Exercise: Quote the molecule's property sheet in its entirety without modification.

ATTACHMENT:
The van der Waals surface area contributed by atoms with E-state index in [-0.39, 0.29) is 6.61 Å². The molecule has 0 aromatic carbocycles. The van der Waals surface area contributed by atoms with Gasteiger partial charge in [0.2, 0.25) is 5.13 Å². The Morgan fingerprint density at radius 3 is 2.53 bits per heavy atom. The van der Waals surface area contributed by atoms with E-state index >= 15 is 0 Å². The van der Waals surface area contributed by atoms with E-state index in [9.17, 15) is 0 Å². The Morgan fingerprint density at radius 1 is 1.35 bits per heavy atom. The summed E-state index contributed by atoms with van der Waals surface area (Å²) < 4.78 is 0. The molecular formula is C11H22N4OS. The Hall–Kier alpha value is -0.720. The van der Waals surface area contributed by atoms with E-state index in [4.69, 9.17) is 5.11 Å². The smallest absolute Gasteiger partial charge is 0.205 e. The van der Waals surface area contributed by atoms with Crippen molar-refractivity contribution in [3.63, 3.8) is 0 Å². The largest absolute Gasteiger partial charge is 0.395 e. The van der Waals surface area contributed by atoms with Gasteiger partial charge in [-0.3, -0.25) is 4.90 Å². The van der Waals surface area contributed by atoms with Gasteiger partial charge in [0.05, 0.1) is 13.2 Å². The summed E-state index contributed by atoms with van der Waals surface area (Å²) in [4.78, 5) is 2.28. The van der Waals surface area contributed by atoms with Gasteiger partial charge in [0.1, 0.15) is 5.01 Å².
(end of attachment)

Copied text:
The van der Waals surface area contributed by atoms with E-state index in [-0.39, 0.29) is 6.61 Å². The molecule has 0 aromatic carbocycles. The van der Waals surface area contributed by atoms with Gasteiger partial charge in [0.2, 0.25) is 5.13 Å². The Morgan fingerprint density at radius 3 is 2.53 bits per heavy atom. The van der Waals surface area contributed by atoms with E-state index >= 15 is 0 Å². The van der Waals surface area contributed by atoms with E-state index in [9.17, 15) is 0 Å². The Morgan fingerprint density at radius 1 is 1.35 bits per heavy atom. The summed E-state index contributed by atoms with van der Waals surface area (Å²) < 4.78 is 0. The molecular formula is C11H22N4OS. The Hall–Kier alpha value is -0.720. The van der Waals surface area contributed by atoms with E-state index in [4.69, 9.17) is 5.11 Å². The smallest absolute Gasteiger partial charge is 0.205 e. The van der Waals surface area contributed by atoms with Crippen molar-refractivity contribution in [3.63, 3.8) is 0 Å². The largest absolute Gasteiger partial charge is 0.395 e. The van der Waals surface area contributed by atoms with Gasteiger partial charge in [-0.3, -0.25) is 4.90 Å². The van der Waals surface area contributed by atoms with Gasteiger partial charge in [0.05, 0.1) is 13.2 Å². The summed E-state index contributed by atoms with van der Waals surface area (Å²) in [4.78, 5) is 2.28. The van der Waals surface area contributed by atoms with Gasteiger partial charge in [0.1, 0.15) is 5.01 Å².